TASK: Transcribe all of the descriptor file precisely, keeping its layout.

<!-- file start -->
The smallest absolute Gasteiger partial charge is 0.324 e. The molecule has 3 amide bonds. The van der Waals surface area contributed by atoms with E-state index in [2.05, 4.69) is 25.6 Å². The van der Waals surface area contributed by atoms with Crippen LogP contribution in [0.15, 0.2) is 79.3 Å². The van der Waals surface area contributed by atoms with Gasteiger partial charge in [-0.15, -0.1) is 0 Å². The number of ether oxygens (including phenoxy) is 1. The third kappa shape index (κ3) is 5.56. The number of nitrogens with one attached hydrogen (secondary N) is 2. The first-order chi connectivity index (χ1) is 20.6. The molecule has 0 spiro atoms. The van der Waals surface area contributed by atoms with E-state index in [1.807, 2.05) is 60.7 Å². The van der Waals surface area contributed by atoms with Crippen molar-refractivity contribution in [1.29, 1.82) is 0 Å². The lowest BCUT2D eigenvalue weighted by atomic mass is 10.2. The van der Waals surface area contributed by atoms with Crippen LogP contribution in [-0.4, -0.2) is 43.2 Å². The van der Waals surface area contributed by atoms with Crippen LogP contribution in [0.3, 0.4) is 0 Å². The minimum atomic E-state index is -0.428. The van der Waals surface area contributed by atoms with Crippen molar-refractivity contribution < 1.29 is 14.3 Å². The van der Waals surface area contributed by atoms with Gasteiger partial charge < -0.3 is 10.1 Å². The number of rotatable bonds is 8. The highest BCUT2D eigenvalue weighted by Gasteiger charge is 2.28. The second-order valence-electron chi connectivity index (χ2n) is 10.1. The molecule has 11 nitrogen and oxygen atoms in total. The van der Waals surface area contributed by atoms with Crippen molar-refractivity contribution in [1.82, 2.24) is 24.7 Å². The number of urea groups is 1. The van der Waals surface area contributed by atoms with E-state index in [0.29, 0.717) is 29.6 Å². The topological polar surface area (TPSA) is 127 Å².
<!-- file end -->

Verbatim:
The smallest absolute Gasteiger partial charge is 0.324 e. The molecule has 3 amide bonds. The van der Waals surface area contributed by atoms with E-state index in [2.05, 4.69) is 25.6 Å². The van der Waals surface area contributed by atoms with Crippen LogP contribution in [0.15, 0.2) is 79.3 Å². The van der Waals surface area contributed by atoms with Gasteiger partial charge in [-0.15, -0.1) is 0 Å². The number of ether oxygens (including phenoxy) is 1. The third kappa shape index (κ3) is 5.56. The number of nitrogens with one attached hydrogen (secondary N) is 2. The first-order chi connectivity index (χ1) is 20.6. The molecule has 0 spiro atoms. The van der Waals surface area contributed by atoms with E-state index in [1.807, 2.05) is 60.7 Å². The van der Waals surface area contributed by atoms with Crippen molar-refractivity contribution in [1.29, 1.82) is 0 Å². The lowest BCUT2D eigenvalue weighted by atomic mass is 10.2. The van der Waals surface area contributed by atoms with Crippen LogP contribution in [-0.4, -0.2) is 43.2 Å². The van der Waals surface area contributed by atoms with Crippen LogP contribution in [0.3, 0.4) is 0 Å². The minimum atomic E-state index is -0.428. The van der Waals surface area contributed by atoms with Crippen molar-refractivity contribution < 1.29 is 14.3 Å². The van der Waals surface area contributed by atoms with Gasteiger partial charge < -0.3 is 10.1 Å². The number of rotatable bonds is 8. The highest BCUT2D eigenvalue weighted by Gasteiger charge is 2.28. The second-order valence-electron chi connectivity index (χ2n) is 10.1. The molecule has 11 nitrogen and oxygen atoms in total. The van der Waals surface area contributed by atoms with Crippen molar-refractivity contribution in [1.82, 2.24) is 24.7 Å². The number of urea groups is 1. The van der Waals surface area contributed by atoms with E-state index in [0.29, 0.717) is 29.6 Å². The topological polar surface area (TPSA) is 127 Å².